Calculus of random variables and their distributions with applications. Review of limit theorems of probability and their application to statistical estimation and basic Monte Carlo methods. Introduction to Markov chains, random walks, Brownian motion and basic stochastic differential equations with emphasis on applications from economics, physics and engineering, such as filtering and control. Prerequisites: exposure to basic probability.
Terms: Spr | Units: 3

CME 300: First Year Seminar Series

Required for first-year ICME Ph.D. students; recommended for first-year ICME M.S. students. Presentations about research at Stanford by faculty and researchers from Engineering, H&S, and organizations external to Stanford. May be repeated for credit.
Terms: Aut, Win, Spr | Units: 1 | Repeatable for credit

CME 302: Numerical Linear Algebra

Solution of linear systems, accuracy, stability, LU, Cholesky, QR, least squares problems, singular value decomposition, eigenvalue computation, iterative methods, Krylov subspace, Lanczos and Arnoldi processes, conjugate gradient, GMRES, direct methods for sparse matrices. Prerequisites: CME 108, MATH 114, MATH 104.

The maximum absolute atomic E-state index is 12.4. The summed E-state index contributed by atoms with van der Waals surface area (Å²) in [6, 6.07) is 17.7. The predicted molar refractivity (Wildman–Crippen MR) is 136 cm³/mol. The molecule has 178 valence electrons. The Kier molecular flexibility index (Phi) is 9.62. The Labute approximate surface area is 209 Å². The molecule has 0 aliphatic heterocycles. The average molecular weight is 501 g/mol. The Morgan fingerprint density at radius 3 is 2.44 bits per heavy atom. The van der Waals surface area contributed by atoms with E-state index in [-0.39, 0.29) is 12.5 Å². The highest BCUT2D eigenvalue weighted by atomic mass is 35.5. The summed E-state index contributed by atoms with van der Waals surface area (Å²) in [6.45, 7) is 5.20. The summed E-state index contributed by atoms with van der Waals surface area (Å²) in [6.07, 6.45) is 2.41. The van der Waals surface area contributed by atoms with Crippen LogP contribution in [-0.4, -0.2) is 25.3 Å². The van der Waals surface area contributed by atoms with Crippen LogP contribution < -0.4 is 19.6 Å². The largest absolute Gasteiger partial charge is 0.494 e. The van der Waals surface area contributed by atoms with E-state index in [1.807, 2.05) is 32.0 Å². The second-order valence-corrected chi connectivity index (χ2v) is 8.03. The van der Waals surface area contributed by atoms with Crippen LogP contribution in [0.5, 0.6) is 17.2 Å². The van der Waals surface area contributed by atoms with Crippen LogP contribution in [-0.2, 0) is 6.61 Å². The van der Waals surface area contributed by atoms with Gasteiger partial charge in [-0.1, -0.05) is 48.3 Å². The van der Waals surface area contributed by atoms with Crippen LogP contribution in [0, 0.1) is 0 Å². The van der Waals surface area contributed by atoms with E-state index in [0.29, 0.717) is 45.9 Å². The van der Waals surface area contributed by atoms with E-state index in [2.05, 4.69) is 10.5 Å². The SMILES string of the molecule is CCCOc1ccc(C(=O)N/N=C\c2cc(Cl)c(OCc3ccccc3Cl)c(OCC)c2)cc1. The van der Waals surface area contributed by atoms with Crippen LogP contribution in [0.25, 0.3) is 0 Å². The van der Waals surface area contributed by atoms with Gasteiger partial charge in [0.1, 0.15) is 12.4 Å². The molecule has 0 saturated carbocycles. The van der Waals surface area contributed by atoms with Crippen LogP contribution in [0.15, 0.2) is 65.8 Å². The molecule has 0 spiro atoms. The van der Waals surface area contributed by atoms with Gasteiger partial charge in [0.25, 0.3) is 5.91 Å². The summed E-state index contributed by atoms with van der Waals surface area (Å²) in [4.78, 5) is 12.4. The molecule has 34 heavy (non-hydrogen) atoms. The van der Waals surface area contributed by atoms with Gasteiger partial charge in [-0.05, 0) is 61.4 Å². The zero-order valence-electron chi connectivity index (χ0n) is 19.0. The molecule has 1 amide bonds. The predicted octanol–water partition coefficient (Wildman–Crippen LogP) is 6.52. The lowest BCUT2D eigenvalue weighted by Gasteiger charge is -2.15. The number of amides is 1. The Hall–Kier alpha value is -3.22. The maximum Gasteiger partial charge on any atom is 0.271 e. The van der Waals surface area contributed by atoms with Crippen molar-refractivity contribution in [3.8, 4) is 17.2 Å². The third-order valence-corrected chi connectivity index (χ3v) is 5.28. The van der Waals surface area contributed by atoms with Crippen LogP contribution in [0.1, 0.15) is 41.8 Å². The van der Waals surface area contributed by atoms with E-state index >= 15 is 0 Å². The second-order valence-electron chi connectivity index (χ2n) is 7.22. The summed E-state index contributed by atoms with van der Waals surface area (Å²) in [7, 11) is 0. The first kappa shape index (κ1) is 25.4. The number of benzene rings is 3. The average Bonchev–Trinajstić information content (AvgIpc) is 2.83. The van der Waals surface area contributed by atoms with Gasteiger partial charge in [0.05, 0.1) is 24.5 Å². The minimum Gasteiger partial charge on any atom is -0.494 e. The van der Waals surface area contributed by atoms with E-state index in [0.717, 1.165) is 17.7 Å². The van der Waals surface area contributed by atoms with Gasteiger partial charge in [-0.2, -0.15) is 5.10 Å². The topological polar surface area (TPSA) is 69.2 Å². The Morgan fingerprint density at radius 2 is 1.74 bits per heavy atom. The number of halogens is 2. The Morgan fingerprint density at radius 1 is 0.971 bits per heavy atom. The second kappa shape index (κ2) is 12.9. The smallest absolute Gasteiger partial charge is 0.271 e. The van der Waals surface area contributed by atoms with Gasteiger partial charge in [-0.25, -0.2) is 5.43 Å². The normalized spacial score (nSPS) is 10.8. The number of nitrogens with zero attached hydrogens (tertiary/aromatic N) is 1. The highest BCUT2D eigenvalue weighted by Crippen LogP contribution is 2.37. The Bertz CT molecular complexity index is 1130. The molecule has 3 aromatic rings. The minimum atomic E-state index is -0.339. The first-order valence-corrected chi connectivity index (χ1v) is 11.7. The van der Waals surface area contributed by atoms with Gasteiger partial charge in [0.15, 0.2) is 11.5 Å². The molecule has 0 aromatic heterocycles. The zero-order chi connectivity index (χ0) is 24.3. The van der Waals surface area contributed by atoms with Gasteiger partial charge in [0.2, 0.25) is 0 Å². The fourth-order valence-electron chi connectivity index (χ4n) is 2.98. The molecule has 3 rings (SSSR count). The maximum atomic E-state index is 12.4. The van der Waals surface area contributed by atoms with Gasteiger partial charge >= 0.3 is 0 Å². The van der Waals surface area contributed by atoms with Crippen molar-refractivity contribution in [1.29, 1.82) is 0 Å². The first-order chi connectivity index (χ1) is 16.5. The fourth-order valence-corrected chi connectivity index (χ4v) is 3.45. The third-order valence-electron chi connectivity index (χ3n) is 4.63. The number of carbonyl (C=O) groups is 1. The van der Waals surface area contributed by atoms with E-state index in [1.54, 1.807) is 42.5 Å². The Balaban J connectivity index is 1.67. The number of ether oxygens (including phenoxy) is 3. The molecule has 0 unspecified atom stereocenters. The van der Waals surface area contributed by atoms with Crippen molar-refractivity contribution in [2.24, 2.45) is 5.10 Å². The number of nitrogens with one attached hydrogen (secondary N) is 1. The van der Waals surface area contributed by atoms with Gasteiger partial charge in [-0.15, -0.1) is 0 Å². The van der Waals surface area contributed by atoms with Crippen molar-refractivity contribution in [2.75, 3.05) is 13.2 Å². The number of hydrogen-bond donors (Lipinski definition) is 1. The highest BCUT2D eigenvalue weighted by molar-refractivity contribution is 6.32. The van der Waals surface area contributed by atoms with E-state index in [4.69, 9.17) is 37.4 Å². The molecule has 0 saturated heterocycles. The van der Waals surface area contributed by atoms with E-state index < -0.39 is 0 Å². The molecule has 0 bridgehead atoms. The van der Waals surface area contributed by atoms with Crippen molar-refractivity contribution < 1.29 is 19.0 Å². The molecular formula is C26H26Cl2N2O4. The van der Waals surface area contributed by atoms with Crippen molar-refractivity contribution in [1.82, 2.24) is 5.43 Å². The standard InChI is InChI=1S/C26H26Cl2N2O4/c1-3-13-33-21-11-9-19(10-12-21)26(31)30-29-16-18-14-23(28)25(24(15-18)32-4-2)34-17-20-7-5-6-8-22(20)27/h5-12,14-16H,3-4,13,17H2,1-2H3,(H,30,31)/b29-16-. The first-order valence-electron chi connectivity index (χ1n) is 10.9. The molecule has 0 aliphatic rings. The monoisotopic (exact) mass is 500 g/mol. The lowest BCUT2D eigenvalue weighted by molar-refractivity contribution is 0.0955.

Terms: Aut | Units: 3

CME 303: Partial Differential Equations of Applied Mathematics (MATH 220)

First-order partial differential equations; method of characteristics; weak solutions; elliptic, parabolic, and hyperbolic equations; Fourier transform; Fourier series; and eigenvalue problems. Prerequisite: Basic coursework in multivariable calculus and ordinary differential equations, and some prior experience with a proof-based treatment of the material as in Math 171 or Math 61CM.nnNOTE: Undergraduates require instructor permission to enroll. Undergraduates interested in taking the course should contact the instructor for permission, providing information about relevant background such as performance in prior coursework, reading, etc.
Terms: Aut | Units: 3

CME 305: Discrete Mathematics and Algorithms (MS&E 316)

Topics: Basic Algebraic Graph Theory, Matroids and Minimum Spanning Trees, Submodularity and Maximum Flow, NP-Hardness, Approximation Algorithms, Randomized Algorithms, The Probabilistic Method, and Spectral Sparsification using Effective Resistances. Topics will be illustrated with applications from Distributed Computing, Machine Learning, and large-scale Optimization. Prerequisites: CS 261 is highly recommended, although not required.
Terms: Win | Units: 3